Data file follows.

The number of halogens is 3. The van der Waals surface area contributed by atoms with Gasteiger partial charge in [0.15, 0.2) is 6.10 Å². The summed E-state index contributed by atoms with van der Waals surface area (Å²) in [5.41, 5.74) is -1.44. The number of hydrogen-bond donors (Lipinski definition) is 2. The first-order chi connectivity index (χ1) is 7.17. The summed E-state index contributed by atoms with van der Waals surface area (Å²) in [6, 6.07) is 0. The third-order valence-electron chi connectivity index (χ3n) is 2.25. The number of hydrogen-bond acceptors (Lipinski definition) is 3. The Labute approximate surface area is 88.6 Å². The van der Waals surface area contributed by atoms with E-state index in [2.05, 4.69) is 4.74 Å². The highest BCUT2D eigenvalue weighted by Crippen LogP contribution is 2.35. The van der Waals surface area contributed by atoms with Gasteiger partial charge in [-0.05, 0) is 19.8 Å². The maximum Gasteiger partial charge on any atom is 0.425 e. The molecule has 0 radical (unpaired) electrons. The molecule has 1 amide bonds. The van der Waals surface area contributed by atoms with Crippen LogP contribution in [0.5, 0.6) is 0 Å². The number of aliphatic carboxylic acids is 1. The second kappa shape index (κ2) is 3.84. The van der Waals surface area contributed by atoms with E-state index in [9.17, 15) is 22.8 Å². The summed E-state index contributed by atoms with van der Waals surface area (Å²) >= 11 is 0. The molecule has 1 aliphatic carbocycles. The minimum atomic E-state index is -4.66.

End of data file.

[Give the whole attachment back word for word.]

The number of halogens is 3. The van der Waals surface area contributed by atoms with Gasteiger partial charge in [0.15, 0.2) is 6.10 Å². The summed E-state index contributed by atoms with van der Waals surface area (Å²) in [5.41, 5.74) is -1.44. The number of hydrogen-bond donors (Lipinski definition) is 2. The first-order chi connectivity index (χ1) is 7.17. The summed E-state index contributed by atoms with van der Waals surface area (Å²) in [6, 6.07) is 0. The third-order valence-electron chi connectivity index (χ3n) is 2.25. The number of hydrogen-bond acceptors (Lipinski definition) is 3. The Labute approximate surface area is 88.6 Å². The van der Waals surface area contributed by atoms with E-state index in [2.05, 4.69) is 4.74 Å². The highest BCUT2D eigenvalue weighted by Crippen LogP contribution is 2.35. The van der Waals surface area contributed by atoms with Gasteiger partial charge in [-0.05, 0) is 19.8 Å². The maximum Gasteiger partial charge on any atom is 0.425 e. The molecule has 0 radical (unpaired) electrons. The molecule has 1 amide bonds. The van der Waals surface area contributed by atoms with Crippen LogP contribution in [0.5, 0.6) is 0 Å². The number of aliphatic carboxylic acids is 1. The second kappa shape index (κ2) is 3.84. The van der Waals surface area contributed by atoms with E-state index in [9.17, 15) is 22.8 Å². The summed E-state index contributed by atoms with van der Waals surface area (Å²) >= 11 is 0. The molecule has 1 aliphatic carbocycles. The minimum atomic E-state index is -4.66.